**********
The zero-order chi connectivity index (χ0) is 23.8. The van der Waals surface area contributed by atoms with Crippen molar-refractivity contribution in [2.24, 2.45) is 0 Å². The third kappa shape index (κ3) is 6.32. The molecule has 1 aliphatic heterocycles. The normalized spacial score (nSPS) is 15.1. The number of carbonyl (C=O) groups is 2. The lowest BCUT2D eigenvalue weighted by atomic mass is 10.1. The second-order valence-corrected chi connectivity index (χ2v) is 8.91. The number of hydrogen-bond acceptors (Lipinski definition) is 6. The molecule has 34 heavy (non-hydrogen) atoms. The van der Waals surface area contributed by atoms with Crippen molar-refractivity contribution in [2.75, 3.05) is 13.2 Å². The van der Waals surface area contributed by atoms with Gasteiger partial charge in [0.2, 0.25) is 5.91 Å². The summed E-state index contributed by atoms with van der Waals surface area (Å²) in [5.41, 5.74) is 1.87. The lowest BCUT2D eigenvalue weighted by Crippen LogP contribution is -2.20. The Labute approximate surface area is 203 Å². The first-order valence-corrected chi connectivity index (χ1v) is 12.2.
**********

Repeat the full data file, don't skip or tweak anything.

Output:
The zero-order chi connectivity index (χ0) is 23.8. The van der Waals surface area contributed by atoms with Crippen molar-refractivity contribution in [2.24, 2.45) is 0 Å². The third kappa shape index (κ3) is 6.32. The molecule has 1 aliphatic heterocycles. The normalized spacial score (nSPS) is 15.1. The number of carbonyl (C=O) groups is 2. The lowest BCUT2D eigenvalue weighted by atomic mass is 10.1. The second-order valence-corrected chi connectivity index (χ2v) is 8.91. The number of hydrogen-bond acceptors (Lipinski definition) is 6. The molecule has 34 heavy (non-hydrogen) atoms. The van der Waals surface area contributed by atoms with Crippen molar-refractivity contribution in [2.75, 3.05) is 13.2 Å². The van der Waals surface area contributed by atoms with Gasteiger partial charge in [0.2, 0.25) is 5.91 Å². The summed E-state index contributed by atoms with van der Waals surface area (Å²) in [5.41, 5.74) is 1.87. The lowest BCUT2D eigenvalue weighted by Crippen LogP contribution is -2.20. The Labute approximate surface area is 203 Å². The first-order valence-corrected chi connectivity index (χ1v) is 12.2.